Figure 2. Optimum relative humidity range for minimizing adverse health effects. Source: Arundel et al., 1986

The importance of our Indoor Environmental Quality (IEQ) will be a trending topic for the years to come. The recent crisis showed us how vulnerable we are inside our offices and buildings. One of the biggest shifts to make it in the way we see the outdoors Instead of something to keep out at all costs, we have started to understand how interaction with nature can be beneficial for our lives.“Air” a prime element for life and vital for well-being provides an answer to the relationship between the microbial and chemical components of an indoor space.

Apart from the abiotic parameters, biotic pollutants such as microorganisms (bacteria, viruses, and mould) can also cause multiple adverse health effects including allergic reactions, respiratory problems, infections, and toxic reactions. Notably, the load and variability of microorganisms indoors are strictly related to other IAQ parameters, which are discussed below, and the key to healthy microbial composition of indoor air lies in its balance and diversity.

Rob Dunn, Distinguished Professor  Senior Vice Provost for University Interdisciplinary Programs

“In many ways, sealing up houses tighter and tighter, trying to kill everything and keep it clean, took us pretty far down the wrong road.”

Rob Dunn, Distinguished Professor Senior Vice Provost for University Interdisciplinary Programs
Ph.D., Ecology and Evolution, University of Connecticut (2003)

Indoor microbiome and microbial air quality

The variety, quantity, and diversity of microorganisms in a given environment are called microbiomes. Every building, even an office, is distinguished by its microbiome. Various factors influence the microbial landscape indoors, including the outdoor environment, proximity to urban greenery, presence of plants, animals, and people, ventilation efficiency, etc. An indoor air microbiome is a collection of microorganisms that can be found in the air of a building.

Currently, some guidelines exist as to what the “acceptable” indoor microbial load is, however, they lack consistency and consensus. For example, WHO in its assessment of the health risks of biological agents in indoor environments suggested that total microbial concentration should not exceed 1000 CFU/m3 (WHO, 2009). Whereas according to the sanitary standards of the European Commission for non-industrial premises, the acceptable limits of bacterial load were ≤ 500 CFU/m3 (European collaborative action (ECA) of the Commission of the European Communities, 1994).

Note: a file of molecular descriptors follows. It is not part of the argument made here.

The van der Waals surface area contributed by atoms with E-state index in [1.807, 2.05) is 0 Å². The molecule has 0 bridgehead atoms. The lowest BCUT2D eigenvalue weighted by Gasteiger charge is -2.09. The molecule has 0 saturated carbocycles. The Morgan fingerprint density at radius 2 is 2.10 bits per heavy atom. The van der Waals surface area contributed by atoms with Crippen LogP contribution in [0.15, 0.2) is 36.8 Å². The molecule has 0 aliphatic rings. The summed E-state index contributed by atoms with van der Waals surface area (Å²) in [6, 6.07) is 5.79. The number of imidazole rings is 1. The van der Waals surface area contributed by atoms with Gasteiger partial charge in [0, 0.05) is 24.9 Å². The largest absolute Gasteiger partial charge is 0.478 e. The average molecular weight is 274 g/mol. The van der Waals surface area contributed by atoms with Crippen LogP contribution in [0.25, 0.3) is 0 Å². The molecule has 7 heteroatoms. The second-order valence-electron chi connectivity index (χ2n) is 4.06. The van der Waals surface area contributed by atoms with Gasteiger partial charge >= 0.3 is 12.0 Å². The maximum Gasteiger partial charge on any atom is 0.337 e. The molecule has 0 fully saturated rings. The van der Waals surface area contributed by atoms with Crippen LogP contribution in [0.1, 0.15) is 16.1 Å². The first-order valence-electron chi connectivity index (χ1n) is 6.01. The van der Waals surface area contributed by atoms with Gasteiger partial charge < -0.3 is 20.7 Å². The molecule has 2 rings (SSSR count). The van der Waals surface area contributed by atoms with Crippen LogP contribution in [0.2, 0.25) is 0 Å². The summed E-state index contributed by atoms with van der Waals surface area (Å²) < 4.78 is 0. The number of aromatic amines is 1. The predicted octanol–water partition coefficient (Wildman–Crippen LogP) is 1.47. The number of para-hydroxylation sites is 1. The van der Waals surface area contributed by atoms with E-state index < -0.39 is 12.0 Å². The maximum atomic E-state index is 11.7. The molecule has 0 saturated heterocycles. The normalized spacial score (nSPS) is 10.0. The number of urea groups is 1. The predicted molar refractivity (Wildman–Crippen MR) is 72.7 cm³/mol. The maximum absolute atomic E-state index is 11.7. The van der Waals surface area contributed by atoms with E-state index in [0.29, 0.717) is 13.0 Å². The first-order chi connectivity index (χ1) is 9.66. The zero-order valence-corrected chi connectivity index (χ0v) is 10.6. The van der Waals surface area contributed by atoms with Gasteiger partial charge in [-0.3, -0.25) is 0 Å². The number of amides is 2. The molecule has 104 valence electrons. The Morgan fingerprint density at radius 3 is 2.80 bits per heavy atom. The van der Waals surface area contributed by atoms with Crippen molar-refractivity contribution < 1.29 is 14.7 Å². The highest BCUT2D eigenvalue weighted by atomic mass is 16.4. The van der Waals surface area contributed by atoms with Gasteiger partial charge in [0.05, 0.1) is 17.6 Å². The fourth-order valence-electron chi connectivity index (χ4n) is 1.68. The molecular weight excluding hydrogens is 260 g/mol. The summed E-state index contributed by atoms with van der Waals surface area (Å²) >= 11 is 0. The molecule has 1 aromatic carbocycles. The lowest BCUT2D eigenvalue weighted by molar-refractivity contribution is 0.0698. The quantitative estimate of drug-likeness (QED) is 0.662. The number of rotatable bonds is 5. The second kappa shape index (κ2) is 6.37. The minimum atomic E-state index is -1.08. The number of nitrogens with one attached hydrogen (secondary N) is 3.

Finally, the NEN-EN 13098:2019 standard derived from the Royal Netherlands Standardization Institute about the “Workplace exposure - Measurement of airborne microorganisms and microbial compounds. General requirements” categorize microorganisms into three groups based on their noxiousness level. While Groups 3 and 2 as particularly harmful when present indoors, the microorganisms from group 1 are commonly found in indoor spaces and include both commensal and environmental species. Despite the first attempts into the building guidelines regarding the microbial indoor air quality have been made, none of them treat about or even bring into light the importance of- and what the desired microbial biodiversity indoors should look like”.

Although, from ancient times, humans have adapted to rich microbial exposures starting from their early life, and changes in these exposures in modern urbanized environments may drive the epidemic increases in asthma and allergies (Rook & Lowry, 2022). This issue is also postulated by the hygiene hypothesis; the rising prevalence of allergic diseases is causally related to reduced exposure to environmental microbes and harmless infections, with parallel increasing economic wealth (Jatzlauk et al., 2017). Indeed, exposure to microbes is essential for immune system development and training and has long been associated with decreased prevalence of atopic diseases (Pfefferle et al., 2021)

The interplay between indoor air quality and microbiome

Indoor air quality can have a significant impact on the indoor microbiome. Studies show that indoor air quality parameters have a direct effect on the concentration, diversity and even virulence of microorganisms (Purves et al., 2022). Various studies, especially the ones conducted in the hospital context link indoor air quality parameters such as temperature, relative humidity, CO2, and particulate matter to pathogen survival or mitigation of pathogen spread (Leung & Chan, 2006). It has also been reported that the relative abundances of pathogenic bacteria were highest in heavily and moderately polluted air respectively (Liu et al., 2018) as depicted in Figure 3.

In general, overall ventilation performance can have a significant role in shaping the indoor microbiome. Fresh air from the outside can introduce new microorganisms to the indoor environment, which can help diversify the microbiome and reduce the concentration of potentially harmful microorganisms. Also, too high humidity levels (above 60%) can promote the growth of mould and other fungi, which can contribute to a less diverse and potentially harmful indoor microbiome. Finally, some microorganisms can increase indoor air quality by lowering volatile organic compounds (VOCs) concentrations (Malhautier et al., 2005) or contributing to the decomposition of small airborne particles such as PM2.5 (Gao et al., 2016).

Overall, maintaining a healthy indoor microbiome is important for promoting good IAQ and protecting the health of building occupants. This can be achieved through a combination of proper ventilation, humidity control, appropriate cleaning practices, the use of building materials that support a diverse and healthy indoor microbiome or the implementation of technologies that introduce beneficial microorganisms designed to improve microbial diversity and enhance the IAQ.

Figure 3. Illustration summarizing the relationship between the concentration of air pollution and pathogenic bacteria. The more polluted the air with PM2.5 and PM10 the more pathogenic bacteria were found. Modified version from (Liu et al., 2018).